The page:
Academic journal article The Economic and Labour Relations Review : ELRR

Protected Industrial Action and Voluntary Collective Bargaining under the Fair Work Act 2009

Academic journal article The Economic and Labour Relations Review : ELRR

Protected Industrial Action and Voluntary Collective Bargaining under the Fair Work Act 2009

Article excerpt

Introduction

Over the past twenty years, there has been a shift in many industrialised economies away from the industrial relations compromises that marked the post-World War II period, in particular the recognition of trade unions as social partners in 'economic and social processes through various tripartite arrangements and schemes facilitating collective bargaining' (Sharard 1996: 1). This was noted by the Committee on the Application of Conventions and Recommendations (CEACR) of the International Labour Organization (ILO) in 1994 when it expressed concern at legislative trends giving precedence to individual rights over collective rights, and at structural changes used to undermine trade unions and fragment collective bargaining (ILO 1994: [236]). These changes occurred in Australia both during the later years of the Hawke-Keating Australian Labor Party (ALP) Governments and during the following eleven-years under the Howard Liberal Party-National Party Coalition Governments from 1996-2007. This shift towards individualism and the fragmentation of bargaining occurred in Australia during the transition from centralised fixation of employment conditions, through conciliation and arbitration processes, to the negotiation of wages and conditions through voluntary collective bargaining (see Cooper and Ellem 2008).

One component of this change in the federal regulation of industrial relations was the introduction of a limited 'right to strike' in federal industrial legislation in the form of protected industrial action in support of agreement making. The protected industrial action provisions, originally introduced through legislation in 1993, constitute the only context in which workers covered by the federal industrial relations system can lawfully exercise the 'right to strike'. Virtually all industrial action undertaken outside of that regime may be subject to some form of legal sanction arising either at common law (breach of contract, economic torts; see Ewing 1989) or under certain Statutes (boycott provisions in the Trade Practices Act 1974 (Cth), (1) sanctions under federal industrial legislation) (see McCrystal 2010, ch 6). Introduction of a right to strike constituted recognition by the then ALP Government that if employees were to be encouraged to engage in collective bargaining over the terms and conditions of their employment, then they had to be provided with a right to strike in support of those claims in order to have leverage in negotiations. However, this was not the only effect of the legislation. Instead, as Gordon Anderson (1997: 158) has argued, governments implementing 'new-right' labour market policies 'were not slow to appreciate that the most effective way of implementing [their policies of individualisation and enterprise focus] was to remove or restrict the rights of workers to strike'. Recognition of a legal right to strike served dual purposes: to give employees leverage in bargaining but also to control the nature and extent of that leverage, limiting the circumstances in which it could be brought to bear. The nature of the legislative regime implementing the right to strike in Australia shows that this is something that successive governments have understood.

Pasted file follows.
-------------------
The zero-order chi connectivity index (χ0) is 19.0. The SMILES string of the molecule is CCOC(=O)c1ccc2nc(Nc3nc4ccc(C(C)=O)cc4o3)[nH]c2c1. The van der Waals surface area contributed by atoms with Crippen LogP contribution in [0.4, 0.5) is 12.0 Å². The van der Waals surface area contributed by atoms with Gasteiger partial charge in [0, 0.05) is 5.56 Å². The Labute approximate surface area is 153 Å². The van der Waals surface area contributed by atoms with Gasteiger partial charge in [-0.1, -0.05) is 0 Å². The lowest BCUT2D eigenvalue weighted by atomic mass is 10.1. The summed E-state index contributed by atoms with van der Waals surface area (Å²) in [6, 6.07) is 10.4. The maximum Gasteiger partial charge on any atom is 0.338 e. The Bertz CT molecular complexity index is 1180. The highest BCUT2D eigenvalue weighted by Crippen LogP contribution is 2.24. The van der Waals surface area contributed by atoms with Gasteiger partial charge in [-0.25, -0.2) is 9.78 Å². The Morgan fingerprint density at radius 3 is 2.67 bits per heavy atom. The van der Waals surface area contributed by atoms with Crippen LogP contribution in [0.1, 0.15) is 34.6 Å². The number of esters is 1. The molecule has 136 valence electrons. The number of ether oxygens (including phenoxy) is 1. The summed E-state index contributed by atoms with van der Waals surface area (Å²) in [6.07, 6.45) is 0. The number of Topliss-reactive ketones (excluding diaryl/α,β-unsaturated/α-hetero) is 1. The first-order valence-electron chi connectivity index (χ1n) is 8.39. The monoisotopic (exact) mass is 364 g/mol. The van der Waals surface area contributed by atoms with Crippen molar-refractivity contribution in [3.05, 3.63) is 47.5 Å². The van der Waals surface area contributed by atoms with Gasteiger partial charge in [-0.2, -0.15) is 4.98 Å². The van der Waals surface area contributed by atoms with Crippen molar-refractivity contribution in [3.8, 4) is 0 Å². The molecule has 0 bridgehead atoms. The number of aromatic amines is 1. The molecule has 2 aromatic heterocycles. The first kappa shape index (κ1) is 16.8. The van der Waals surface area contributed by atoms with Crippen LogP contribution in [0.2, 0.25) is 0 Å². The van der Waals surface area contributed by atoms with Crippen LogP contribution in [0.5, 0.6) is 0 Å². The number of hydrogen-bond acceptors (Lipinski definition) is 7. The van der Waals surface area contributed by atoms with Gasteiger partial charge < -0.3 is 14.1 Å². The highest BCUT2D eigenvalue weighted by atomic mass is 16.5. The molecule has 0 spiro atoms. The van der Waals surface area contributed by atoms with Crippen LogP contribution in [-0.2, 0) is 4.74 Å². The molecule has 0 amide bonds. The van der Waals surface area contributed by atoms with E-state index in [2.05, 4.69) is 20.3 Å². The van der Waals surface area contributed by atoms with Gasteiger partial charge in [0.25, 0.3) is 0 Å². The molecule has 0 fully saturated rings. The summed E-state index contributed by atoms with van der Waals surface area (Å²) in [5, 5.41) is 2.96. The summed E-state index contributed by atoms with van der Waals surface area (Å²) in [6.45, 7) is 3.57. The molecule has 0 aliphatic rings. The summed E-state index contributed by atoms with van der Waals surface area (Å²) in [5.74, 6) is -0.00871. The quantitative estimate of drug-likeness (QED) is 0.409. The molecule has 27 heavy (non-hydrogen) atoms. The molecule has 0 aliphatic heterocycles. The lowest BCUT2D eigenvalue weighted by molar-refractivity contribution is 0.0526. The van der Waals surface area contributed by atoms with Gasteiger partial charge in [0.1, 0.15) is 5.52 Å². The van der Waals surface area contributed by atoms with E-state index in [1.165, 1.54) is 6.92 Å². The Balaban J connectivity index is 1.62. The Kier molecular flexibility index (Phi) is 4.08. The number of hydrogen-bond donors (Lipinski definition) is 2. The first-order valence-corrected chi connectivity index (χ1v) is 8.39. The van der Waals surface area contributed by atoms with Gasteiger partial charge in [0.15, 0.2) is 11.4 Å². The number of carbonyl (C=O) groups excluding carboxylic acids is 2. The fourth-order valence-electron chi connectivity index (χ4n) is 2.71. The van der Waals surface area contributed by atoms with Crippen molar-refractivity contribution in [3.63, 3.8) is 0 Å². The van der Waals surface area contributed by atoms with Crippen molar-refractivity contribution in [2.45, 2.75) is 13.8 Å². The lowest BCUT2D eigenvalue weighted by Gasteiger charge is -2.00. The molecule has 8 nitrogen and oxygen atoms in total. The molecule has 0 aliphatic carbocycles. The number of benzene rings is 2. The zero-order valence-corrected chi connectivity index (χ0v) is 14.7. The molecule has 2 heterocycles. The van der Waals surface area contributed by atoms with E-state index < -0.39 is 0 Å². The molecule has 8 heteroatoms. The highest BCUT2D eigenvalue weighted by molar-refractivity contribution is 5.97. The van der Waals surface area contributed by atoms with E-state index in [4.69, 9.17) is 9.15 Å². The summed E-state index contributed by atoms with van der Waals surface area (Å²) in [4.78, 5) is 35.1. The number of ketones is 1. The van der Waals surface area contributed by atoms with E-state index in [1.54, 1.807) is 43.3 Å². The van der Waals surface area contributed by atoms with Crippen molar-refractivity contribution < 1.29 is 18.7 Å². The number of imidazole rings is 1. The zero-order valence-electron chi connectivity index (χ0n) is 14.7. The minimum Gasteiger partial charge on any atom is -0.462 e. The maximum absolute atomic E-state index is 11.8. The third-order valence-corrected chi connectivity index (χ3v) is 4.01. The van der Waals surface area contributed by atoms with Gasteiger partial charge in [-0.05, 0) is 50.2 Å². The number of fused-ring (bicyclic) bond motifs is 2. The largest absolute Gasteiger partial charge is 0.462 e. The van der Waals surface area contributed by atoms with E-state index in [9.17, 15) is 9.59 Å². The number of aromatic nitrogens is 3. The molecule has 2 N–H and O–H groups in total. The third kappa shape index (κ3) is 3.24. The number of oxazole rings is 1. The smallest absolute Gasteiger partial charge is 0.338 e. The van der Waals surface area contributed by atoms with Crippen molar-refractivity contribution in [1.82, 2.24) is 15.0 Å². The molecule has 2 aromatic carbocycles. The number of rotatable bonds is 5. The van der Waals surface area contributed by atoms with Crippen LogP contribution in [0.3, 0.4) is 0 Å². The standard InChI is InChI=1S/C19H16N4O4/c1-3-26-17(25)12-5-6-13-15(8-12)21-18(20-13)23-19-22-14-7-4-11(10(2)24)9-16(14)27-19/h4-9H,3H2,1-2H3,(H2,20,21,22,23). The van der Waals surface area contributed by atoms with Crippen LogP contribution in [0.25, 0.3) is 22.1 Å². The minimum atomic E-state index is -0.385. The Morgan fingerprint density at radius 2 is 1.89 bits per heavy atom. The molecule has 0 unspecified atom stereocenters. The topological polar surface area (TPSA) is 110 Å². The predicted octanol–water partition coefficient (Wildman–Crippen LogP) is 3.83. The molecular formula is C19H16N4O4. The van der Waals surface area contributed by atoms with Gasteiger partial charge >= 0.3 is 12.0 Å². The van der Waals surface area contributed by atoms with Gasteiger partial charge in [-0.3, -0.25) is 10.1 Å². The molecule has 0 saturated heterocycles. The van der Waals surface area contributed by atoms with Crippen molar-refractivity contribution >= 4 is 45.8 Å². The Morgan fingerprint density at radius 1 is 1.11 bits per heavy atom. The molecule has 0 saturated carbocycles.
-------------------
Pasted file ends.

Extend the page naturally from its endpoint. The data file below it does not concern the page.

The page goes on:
This article will outline the protected industrial action provisions in the federal industrial relations system, beginning with their enactment in 1993 and moving through to the provisions as they were most recently enacted under the Fair Work Act 2009 (Cth) (FW Act). The discussion will begin by briefly outlining the obligation to respect the right to strike and to promote voluntary collective bargaining in international law. It will then examine the Australian legislative provisions, before reflecting on the degree to which the current ALP Government is committed to allowing industrial parties to pursue voluntary collective bargaining in order to determine their own industrial agendas. This commitment will be assessed by reference to a detailed discussion of multi-enterprise bargaining and the failure of the legislation to extend protection to industrial action taken in support of pattern bargaining and multi-enterprise agreements. …

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